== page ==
In a piece written in 2011, titled "Is the IAS a steel frame or a steel cage?", Suvojit Chattopadhyay and Doug Johnson make the point that the "two positions - that the IAS itself is composed of exceptionally talented individuals and that it is hampering the development of modern day India - may seem slightly at odds, but they co-exist comfortably in this country." In their prescriptions for improving the IAS they quote the then professor of economics at Columbia University, Arvind Panagariya, an expert on the Indian civil service, offering two solutions. One was for more top positions in the government to be opened to competition from outside and the other that specialization among the civil services needed to be encouraged. It is fortuitous that Panagariya - a distinguished economist and author of several books, including his latest, India: The Emerging Giant and with vast experience of working in several international institutions - is now the vice chairman of the National Institute for Transforming India. One sincerely hopes that in this new avatar, his insights into transforming India's steel frame would further the cause of good governance.
Ever since the current government took office, there have been periodic reports of incremental changes being implemented towards streamlining of the administrative machinery. Secretaries of departments were asked each to identify and repeal at least 10 archaic laws towards faster decision-making and to restrict layers of file movements to a maximum of four. Inter-departmental strife during decision-making, a common ailment, was sought to be reduced through co-operation, failing which the intervention of the Prime Minister's Office was to be sought rather than the proverbial bureaucratic norm of sitting on a file. Digitization of files for the better management of data and submission of information online were some of the technological tools introduced for administrative transparency and efficiency. Amendments were incorporated to the 1968 All-India Service (Conduct) Rules, a charter for all civil servants bringing about various dos and don'ts. Along with these, there have been many more reported from time to time, all with a view to enhancing good governance. Whether or not, the elephant that is the bureaucracy has adopted these correctives in letter and spirit will only be known with passage of time.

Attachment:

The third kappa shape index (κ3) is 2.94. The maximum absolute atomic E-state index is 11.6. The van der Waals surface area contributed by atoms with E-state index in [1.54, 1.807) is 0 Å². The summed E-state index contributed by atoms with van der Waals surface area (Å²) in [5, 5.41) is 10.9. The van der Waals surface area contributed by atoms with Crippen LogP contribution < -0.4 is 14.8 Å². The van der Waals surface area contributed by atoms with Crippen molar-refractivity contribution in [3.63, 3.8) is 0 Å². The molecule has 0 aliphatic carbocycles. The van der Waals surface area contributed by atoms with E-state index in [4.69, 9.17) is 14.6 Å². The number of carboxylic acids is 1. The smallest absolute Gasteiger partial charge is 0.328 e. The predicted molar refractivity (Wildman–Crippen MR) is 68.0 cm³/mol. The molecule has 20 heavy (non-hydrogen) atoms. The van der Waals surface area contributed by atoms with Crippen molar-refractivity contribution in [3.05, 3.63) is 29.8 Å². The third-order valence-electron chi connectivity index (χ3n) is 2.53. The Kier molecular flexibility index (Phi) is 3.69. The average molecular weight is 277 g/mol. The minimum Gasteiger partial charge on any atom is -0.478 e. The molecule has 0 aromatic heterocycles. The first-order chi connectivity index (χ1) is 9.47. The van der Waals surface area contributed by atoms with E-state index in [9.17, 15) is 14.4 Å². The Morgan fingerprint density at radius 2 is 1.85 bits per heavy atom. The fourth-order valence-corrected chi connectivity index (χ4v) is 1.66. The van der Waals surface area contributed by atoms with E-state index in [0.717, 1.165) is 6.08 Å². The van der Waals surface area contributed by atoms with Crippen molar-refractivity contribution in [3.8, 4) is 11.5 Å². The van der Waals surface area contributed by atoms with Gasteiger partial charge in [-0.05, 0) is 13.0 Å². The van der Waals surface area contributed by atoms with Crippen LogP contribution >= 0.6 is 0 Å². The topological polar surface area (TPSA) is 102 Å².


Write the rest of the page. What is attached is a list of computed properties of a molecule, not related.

It has now been reported that a task force of senior trusted bureaucrats from the cabinet secretariat, the department of personnel and training and the expenditure department has also been set up by the PMO to analyze manpower requirements and appointments in some 600 departments, over 2,000 subordinate offices and over some 10,000 aligned government organizations across the country. This exercise is not just to right-size the administrative machinery, but also plug the many loopholes that have crept into the system, like posts created merely as sinecures for retired bureaucrats or posts that remain long after programmes for which they were created have ceased to exist. Recruiting highly skilled professionals and dedicated and specialist technology or communications teams in each department is also reportedly part of this major reform exercise. The report of the task force is expected to be submitted by the end of April 2016. Such an exercise was long overdue and right-sizing is clearly aimed at the objective of "minimum" government. That people are impatient for results, having suffered immeasurably at the hands of Indianbabudom, be it at the state level or at the Centre, is not surprising. What is less understood is the very institutionalization of vested interests that have come to encompass our administrative and governance space, to dismantle which no other vehicle exists, but this very "steel frame", which now stands corroded. Therein lies the challenge to the government, which will find that there are no quick-fix solutions - more so, as the same administrative machinery is also essential to keep the wheels of governance moving to meet the enhanced expectations of an aspirational India. One contribution that our elected representatives in Parliament across the ideological divide can make to this endeavour of maximum governance is by debating and adopting a suitable civil services bill. One following, now forgotten, principles of professionalism, merit, accountability, integrity and devoted service to India's citizens. Not only will this help to eliminate the rot and rust in the "steel frame", but a confident and independent civil service will also be a fitting tribute to the memory of Patel.
The author is a retired air marshal of the Indian Air Force